I regularly hear people complain that our region lacks venture capital. Last week I asked members of our entrepreneurial community about this perceived funding gap and what they thought we should do about it.
The first thing I learned was that the venture capital funding gap was most profoundly felt when a start-up needed capital to accelerate its climb towards success, what I’ll call “acceleration capital.” The entrepreneurs pointed to many start-ups successfully finding their initial risk capital from friends and families, or smaller venture funds, and raising the first $250,000 to $1 million necessary to get started. They also reminded me of the many innovative companies in our region that have raised hundreds of millions of dollars of venture capital to fund business expansion. They all agreed acceleration venture capital was the hardest to find.
Some thought our start-ups were not perceived as compelling in comparison to those in other regions, so that acceleration capital went elsewhere. Our region didn’t promote itself well, didn’t have a culture of risk taking, or suffered from a heavy focus on service-business models, were each identified by entrepreneurs as potential causes of this competitive disadvantage.
Others didn’t see it as an issue relating to our supply of compelling companies. Ed Barrientos, a long-time angel investor and chief executive of Brazen Technologies, told me he felt “the number of viable start-ups has been relatively constant for the last 15 years.” He thought that the perceived funding void was just a function of “signal to noise” because more companies were starting here than previously, so that there were more businesses competing for the same pool of capital.
Entrepreneurs who had been investors provided the perspective that the acceleration funding gap was a national problem. Gene Riechers, a successful venture investor and former technology executive, pointed to a national consolidation of the venture industry into a smaller number of large funds. This consolidation has forced the venture industry to concentrate on deals that can put a large amount of capital to work quickly – making acceleration deals burdensome and unattractive.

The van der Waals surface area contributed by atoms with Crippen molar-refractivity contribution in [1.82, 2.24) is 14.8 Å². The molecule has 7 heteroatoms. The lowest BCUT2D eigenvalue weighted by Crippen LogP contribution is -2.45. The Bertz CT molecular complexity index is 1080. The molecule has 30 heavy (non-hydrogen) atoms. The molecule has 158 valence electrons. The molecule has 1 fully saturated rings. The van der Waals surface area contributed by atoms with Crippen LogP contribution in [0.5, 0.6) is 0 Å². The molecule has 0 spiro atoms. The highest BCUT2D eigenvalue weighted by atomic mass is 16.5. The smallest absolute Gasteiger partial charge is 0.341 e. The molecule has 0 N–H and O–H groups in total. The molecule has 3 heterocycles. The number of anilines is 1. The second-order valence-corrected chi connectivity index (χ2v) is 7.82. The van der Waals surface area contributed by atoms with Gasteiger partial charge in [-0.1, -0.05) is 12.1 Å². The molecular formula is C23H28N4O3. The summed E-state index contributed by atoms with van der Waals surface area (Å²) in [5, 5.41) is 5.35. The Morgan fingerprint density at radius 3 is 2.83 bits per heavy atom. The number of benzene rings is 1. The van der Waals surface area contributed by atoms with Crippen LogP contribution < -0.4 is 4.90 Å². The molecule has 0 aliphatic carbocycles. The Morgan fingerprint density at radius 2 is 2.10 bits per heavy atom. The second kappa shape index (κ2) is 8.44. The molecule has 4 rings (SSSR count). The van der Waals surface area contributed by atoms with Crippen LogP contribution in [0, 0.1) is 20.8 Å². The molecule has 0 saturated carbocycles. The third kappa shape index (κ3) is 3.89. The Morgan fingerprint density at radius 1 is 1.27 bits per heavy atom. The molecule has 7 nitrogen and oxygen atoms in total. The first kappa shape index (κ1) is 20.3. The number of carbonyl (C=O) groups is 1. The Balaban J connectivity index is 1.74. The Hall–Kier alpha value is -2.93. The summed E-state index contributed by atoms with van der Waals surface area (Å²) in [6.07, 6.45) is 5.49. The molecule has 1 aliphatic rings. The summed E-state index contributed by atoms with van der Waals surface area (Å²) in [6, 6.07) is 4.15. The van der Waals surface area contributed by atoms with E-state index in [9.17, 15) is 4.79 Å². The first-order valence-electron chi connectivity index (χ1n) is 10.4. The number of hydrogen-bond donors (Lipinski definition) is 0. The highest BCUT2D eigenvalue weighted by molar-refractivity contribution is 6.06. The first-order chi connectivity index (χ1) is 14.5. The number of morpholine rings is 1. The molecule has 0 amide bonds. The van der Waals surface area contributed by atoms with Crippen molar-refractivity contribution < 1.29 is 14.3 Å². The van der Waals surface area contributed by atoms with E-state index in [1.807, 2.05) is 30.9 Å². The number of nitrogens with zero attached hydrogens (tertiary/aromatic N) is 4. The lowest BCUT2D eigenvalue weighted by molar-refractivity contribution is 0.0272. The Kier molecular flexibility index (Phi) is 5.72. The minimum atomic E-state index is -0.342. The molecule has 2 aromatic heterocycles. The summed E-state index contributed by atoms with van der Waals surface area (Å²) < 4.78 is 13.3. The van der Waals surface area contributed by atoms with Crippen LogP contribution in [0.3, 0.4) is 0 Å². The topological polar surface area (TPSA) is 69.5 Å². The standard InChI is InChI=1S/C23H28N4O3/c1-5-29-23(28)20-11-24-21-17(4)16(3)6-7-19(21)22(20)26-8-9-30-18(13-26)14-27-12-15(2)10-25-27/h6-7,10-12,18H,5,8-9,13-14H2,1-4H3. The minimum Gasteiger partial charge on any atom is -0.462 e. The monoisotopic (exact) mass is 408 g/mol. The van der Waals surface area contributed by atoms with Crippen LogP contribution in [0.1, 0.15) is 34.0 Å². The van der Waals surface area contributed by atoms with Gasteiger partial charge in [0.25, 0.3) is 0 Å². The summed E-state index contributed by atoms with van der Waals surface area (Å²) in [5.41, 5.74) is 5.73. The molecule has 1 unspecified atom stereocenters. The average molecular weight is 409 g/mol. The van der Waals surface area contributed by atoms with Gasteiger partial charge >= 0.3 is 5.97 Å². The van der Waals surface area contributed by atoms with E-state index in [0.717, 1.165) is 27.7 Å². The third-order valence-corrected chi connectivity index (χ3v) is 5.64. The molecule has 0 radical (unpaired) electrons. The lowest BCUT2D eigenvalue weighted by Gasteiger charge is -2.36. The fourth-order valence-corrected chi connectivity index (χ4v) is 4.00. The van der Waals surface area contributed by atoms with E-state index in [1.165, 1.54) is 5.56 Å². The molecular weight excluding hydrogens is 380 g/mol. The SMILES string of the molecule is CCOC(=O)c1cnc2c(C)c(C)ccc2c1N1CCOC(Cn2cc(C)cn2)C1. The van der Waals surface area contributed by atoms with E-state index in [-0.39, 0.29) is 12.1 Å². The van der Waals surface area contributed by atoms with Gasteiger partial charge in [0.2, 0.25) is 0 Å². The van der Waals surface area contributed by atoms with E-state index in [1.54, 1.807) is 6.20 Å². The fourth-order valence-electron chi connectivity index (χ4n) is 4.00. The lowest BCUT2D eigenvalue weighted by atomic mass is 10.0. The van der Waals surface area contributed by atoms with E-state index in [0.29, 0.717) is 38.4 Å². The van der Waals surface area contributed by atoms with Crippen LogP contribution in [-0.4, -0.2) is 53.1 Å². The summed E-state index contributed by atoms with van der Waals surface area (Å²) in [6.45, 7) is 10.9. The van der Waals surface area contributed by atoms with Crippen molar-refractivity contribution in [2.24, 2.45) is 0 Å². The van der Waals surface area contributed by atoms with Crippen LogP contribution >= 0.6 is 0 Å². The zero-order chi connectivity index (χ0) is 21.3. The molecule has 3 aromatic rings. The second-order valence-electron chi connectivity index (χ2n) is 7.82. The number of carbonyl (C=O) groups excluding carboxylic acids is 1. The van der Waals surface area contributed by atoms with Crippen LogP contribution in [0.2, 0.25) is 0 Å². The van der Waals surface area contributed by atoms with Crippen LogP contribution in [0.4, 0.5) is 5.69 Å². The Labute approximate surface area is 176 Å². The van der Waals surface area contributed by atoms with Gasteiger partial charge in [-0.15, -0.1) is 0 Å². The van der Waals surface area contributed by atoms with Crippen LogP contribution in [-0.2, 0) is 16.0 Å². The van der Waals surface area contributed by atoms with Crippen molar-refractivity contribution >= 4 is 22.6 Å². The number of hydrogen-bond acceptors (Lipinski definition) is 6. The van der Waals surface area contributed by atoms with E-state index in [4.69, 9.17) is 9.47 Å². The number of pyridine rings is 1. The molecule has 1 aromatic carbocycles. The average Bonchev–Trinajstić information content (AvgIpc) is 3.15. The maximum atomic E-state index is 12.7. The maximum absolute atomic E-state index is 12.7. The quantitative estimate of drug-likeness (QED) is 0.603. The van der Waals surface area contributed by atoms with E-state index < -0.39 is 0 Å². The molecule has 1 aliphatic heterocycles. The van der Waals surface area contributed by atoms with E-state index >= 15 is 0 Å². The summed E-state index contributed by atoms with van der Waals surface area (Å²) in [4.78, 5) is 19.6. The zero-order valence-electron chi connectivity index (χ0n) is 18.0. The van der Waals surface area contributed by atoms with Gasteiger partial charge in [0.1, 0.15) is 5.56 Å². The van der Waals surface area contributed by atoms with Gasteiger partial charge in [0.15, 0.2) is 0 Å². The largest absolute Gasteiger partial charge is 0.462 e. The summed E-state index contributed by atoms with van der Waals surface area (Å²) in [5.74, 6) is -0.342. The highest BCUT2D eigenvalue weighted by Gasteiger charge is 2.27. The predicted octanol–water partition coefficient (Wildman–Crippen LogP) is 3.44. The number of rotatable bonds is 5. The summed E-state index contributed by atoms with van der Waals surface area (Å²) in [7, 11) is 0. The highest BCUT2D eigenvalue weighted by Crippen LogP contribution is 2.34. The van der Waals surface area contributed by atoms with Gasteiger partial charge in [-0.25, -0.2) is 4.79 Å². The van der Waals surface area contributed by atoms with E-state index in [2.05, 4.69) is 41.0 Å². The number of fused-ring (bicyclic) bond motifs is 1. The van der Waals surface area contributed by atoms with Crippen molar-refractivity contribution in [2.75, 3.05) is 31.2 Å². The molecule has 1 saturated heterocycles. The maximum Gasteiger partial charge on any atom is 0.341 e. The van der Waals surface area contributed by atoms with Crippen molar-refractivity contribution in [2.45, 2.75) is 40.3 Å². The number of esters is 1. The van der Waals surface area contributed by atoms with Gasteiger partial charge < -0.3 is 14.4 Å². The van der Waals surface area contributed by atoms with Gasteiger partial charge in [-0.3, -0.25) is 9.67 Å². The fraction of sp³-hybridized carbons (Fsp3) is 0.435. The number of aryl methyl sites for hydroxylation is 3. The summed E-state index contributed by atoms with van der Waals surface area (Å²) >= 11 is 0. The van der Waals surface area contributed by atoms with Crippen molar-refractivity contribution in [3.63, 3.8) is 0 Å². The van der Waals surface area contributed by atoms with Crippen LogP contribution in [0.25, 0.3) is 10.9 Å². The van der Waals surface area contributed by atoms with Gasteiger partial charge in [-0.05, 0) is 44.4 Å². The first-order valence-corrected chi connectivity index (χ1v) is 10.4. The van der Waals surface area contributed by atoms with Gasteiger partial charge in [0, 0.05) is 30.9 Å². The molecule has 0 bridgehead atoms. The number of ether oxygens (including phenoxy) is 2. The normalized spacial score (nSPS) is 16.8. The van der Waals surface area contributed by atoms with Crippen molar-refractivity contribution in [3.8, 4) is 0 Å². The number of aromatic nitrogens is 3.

Riechers cautioned against waiting for new VC funds to be raised that would focus on acceleration capital because the industry trends that led to consolidation were likely to continue for a number of years. His advice was to look for acceleration capital elsewhere.
A few entrepreneurs thought that the region’s wealthy would be a good place to start. Ben Foster, a business mentor and serial entrepreneur, felt that a regional effort in educating local wealth managers and millionaires on the investment opportunities that start-ups present could create new sources of acceleration capital.
Others thought that greater integration with larger regional businesses was the best path – customer revenue could provide growth funding. An example was James Quigley, founder of GoCanvas, an app technology company, who would like to see the business community “engage in the ecosystem and invest.”
Naturally, people raised the role of government in solving the problem, although not as a direct investor. Mirza Baig, a partner in Aldrich Capital and an investor in start-ups, thought state governments should look to trigger acceleration venture capital through economic and tax incentives. Others pointed to the federal government as a source of research-and-development funding that could be leveraged to accelerate high tech companies.
A few also asked whether we should be worrying about venture capital funding to fill this void at all. Mary Tucker, chief executive of UPIC Health, a health care start-up, pointed to the growing number of investors looking to make socially impactful investments, adding that “perhaps the answer is not to focus on the doughnut hole – I’m squarely in it right now – but rather expand and build on social VCs in the region.”
Clearly, we have an issue that is unlikely to go away. I think it’s time to take an entrepreneur’s approach to solving the problem. We’ve identified some potential solutions. Let’s pick one and get started.
Jonathan Aberman is a business owner, entrepreneur and founder of TandemNSI, a national community that connects innovators to government agencies. He is host of “What’s Working in Washington” on WFED, a program that highlights business and innovation, and he lectures at the University of Maryland’s Robert H. Smith School of Business.